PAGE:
By Andrew Banks
Family camping – an event that is enjoyable, but definitely comes with its challenges. Family Deaf Camp, well, this was going to be interesting. These were the thoughts that went through my mind when my wife, Sandra, suggested that we go to Family Deaf Camp on Hornby Island.
My wife and I were great car campers before kids. When our two children came into our lives, all attempts by us to go camping were put on hold. We are the proud parents of an older hearing child, aged 5, and a younger child, aged 2, who was born deaf and had bilateral cochlear implant surgery at the age of one. The challenges of trying to camp with a very young family seemed beyond our capacity. Add in my lack of comfort with communicating in sign language, and the thought of attending a Deaf family camp was daunting.
After internally debating my wife’s suggestion, I agreed that yes, now was the time for a family camping trip, and the idea of camping on Hornby Island was even better. We know Hornby Island well as my wife’s family has lived there for many years. The decision was made to go.
July 2016, we arrived at Family Deaf Camp, with our children, for our first camping trip as a family. My wife made the executive decision that our eldest child and I would go to the camp to find a “good” site, while she and our youngest visited with her family. When I came to the camp entrance, which is located at the Tribune Bay Outdoor Education Centre, I started to feel some trepidation. A good campsite – that is a lot of responsibility, especially when you don’t know the area. We pulled into the campground and were immediately greeted by Deaf Youth Today staff. Now my sign language skills are a work in progress and I think I must have looked like a stunned animal. However, their enthusiasm and helpfulness quickly overcame any language differences. With their help, we found a good spot – not too near or far from the action, and also handy for that all-important outhouse! After we staked our site and built our encampment (the best two room tent on the island!), I went to get my wife to show her my campsite selection expertise.
Our first day was enjoyable as we explored the campground and settled in. Before long, families that we knew from the community also turned up and the daunting task of camping with a young family became a relic of past thoughts. Our kids played with the other children all afternoon and, to our pleasant surprise, were quite tired come evening time and easily fell asleep in the tent. My wife and I wondered why we were so hesitant about going family camping in the first place.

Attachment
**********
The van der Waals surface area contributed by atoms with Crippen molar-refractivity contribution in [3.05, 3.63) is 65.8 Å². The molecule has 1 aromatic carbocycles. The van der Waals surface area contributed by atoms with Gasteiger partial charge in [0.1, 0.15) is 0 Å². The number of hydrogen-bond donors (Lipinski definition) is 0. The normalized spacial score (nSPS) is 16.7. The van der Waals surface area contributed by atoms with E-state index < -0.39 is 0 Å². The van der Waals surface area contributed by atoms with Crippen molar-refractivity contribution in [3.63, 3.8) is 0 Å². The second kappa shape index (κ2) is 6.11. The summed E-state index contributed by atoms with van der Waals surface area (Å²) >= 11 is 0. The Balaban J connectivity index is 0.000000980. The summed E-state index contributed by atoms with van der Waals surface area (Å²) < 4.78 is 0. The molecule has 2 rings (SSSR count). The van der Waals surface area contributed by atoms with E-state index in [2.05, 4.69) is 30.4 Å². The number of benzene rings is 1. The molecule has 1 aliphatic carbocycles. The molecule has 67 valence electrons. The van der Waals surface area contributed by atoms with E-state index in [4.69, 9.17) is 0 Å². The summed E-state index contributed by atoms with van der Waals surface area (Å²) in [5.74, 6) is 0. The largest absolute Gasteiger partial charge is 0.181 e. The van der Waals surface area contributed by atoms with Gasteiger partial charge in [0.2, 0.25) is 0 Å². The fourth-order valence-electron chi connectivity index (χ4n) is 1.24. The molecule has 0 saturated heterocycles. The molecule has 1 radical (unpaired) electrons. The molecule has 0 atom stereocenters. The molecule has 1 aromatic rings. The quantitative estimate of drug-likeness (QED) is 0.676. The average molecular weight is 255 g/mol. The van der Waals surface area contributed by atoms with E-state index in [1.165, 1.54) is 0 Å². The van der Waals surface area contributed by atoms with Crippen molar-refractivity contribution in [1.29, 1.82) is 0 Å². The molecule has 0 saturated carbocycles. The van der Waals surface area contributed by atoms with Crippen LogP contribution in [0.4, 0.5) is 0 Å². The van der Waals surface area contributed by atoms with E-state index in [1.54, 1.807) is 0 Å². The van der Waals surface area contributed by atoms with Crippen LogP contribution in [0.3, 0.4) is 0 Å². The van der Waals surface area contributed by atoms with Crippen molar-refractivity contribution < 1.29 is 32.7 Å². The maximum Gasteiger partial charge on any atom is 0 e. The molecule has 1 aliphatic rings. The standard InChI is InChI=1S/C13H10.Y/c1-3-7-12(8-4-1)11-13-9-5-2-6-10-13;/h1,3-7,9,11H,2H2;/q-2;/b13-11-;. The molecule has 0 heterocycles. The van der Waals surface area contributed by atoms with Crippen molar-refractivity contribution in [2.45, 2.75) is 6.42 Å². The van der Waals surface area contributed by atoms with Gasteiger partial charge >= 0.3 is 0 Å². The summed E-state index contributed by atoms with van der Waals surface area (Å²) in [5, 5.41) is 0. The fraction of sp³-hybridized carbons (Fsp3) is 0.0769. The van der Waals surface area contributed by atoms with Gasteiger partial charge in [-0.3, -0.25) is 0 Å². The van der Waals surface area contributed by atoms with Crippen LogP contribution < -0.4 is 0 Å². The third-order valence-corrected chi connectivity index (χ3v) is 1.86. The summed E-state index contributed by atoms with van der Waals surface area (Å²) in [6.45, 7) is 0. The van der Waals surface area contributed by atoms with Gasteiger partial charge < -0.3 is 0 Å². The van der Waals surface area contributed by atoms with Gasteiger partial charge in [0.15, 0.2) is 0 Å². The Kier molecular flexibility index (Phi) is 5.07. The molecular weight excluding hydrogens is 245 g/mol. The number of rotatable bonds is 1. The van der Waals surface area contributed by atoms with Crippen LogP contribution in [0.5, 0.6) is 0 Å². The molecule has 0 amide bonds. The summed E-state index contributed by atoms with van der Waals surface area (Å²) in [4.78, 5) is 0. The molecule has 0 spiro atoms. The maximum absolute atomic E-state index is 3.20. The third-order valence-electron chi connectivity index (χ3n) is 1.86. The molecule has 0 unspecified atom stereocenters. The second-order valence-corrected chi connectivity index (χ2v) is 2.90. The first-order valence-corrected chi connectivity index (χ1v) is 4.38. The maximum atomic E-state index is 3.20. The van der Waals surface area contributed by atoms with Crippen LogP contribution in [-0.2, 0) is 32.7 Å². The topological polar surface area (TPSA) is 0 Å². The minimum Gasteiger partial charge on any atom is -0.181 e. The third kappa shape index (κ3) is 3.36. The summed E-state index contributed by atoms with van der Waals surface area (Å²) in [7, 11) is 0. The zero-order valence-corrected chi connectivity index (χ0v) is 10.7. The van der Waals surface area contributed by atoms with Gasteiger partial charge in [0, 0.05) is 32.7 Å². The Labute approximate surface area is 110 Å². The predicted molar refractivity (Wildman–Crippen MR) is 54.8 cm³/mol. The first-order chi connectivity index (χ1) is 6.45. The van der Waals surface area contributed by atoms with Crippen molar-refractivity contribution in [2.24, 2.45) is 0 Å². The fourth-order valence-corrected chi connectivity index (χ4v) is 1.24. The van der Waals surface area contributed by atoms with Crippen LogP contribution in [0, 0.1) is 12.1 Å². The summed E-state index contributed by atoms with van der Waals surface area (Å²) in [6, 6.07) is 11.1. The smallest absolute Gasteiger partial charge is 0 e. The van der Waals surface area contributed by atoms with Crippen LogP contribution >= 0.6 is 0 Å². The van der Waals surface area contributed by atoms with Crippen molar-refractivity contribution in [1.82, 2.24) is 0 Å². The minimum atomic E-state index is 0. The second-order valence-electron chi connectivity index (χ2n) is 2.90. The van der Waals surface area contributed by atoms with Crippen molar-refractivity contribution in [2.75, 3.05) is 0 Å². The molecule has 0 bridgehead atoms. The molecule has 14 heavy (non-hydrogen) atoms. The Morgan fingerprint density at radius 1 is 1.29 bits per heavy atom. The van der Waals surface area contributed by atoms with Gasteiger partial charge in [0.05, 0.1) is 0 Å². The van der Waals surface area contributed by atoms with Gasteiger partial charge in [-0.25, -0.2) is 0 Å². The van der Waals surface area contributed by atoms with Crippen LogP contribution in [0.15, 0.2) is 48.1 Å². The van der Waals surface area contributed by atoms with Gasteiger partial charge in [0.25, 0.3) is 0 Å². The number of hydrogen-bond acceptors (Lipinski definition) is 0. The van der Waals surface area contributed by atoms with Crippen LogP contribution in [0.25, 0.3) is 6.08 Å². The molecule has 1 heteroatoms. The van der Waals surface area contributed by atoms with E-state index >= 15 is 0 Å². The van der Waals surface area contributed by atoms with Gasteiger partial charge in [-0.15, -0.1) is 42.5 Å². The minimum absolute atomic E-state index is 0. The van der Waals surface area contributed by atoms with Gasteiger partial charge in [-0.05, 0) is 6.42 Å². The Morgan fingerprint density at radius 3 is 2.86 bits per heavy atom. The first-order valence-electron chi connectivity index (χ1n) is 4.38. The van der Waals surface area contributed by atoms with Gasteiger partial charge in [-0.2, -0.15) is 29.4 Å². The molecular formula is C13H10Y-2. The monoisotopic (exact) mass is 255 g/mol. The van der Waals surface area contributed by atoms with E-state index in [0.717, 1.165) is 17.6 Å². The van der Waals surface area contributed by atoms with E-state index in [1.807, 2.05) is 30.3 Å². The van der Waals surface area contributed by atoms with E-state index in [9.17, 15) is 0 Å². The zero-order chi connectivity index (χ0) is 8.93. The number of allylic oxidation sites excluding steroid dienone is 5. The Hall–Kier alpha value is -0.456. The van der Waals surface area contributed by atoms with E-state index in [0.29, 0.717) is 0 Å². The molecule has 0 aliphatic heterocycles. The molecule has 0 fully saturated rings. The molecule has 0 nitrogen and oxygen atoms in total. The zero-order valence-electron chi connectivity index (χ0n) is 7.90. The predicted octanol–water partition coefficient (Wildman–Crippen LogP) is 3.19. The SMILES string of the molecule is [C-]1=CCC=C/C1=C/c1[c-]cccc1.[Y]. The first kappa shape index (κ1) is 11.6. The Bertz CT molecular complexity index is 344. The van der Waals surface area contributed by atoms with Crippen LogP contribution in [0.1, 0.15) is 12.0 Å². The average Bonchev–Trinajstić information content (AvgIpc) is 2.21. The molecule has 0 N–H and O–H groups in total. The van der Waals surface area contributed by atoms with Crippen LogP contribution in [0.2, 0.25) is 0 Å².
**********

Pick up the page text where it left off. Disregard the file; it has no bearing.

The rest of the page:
We had a delightful time over the next couple of days participating in some of the organized events for families, such as rock climbing, arts and crafts, and paddle boarding, just to name a few. The camp provided coffee every morning, two evening meals in the lodge, and breakfast for us on the last day. Not having to cook every meal took the pressure off and allowed us more opportunities to connect with other campers. There was also lots of time for us to relax between the scheduled events.
The staff was so easy-going and accommodating that communicating, either with or without sign language, became a non-issue. There was also a team of interpreters on hand to ensure access for everyone. Our children were having a blast, which allowed us, as parents, to relax and enjoy the whole experience.
The highlight for me was the somewhat improvised performance, with optional audience participation, held each evening at the main campfire stage. The staff worked hard to entertain us and include the children. It was really enjoyable. After the show every night, the younger children went to bed exhausted. Once they were asleep, parents were able to socialize.
I will always remember having a great campfire conversation with a couple of Deaf parents, with the help of an interpreter. The interpreter was so good that I quickly forgot I was relying on her. I found it quite funny that we had to hold the conversation when someone new joined in until the lights could be repositioned to ensure everyone could see people’s hands signing.
The three days of camp quickly went by and, as a family, we were all somewhat saddened that Family Deaf Camp for 2016 was over- it was that enjoyable. Both of our children had fun, and were communicating with no inhibitions. My wife and I had time to relax, socialize, and to share common experiences with other families.
Our family is already looking forward to returning to Hornby Island for Family Deaf Camp this summer. We hope to see your family there too. You can find me by looking for the dad who seems somewhat puzzled in sign language conversations but has a big smile on his face.
Family Deaf Camp is hosted and organized by Gord and Allison Campbell. Gord is the director of the Tribune Bay Outdoor Education Centre. Deaf Youth Today (DYT), a summer program of Family Network for Deaf Children (FNDC), partners with Tribune Bay to make family camp a deaf friendly, language rich experience. Family Deaf Camp is for parents with deaf/hard of hearing children and Deaf/hard of hearing parents with their children, and is designed for families that use sign language for all or part of their communication, or are open to learning. For more information and to register go to http://www.fndc.ca/familydeafcamp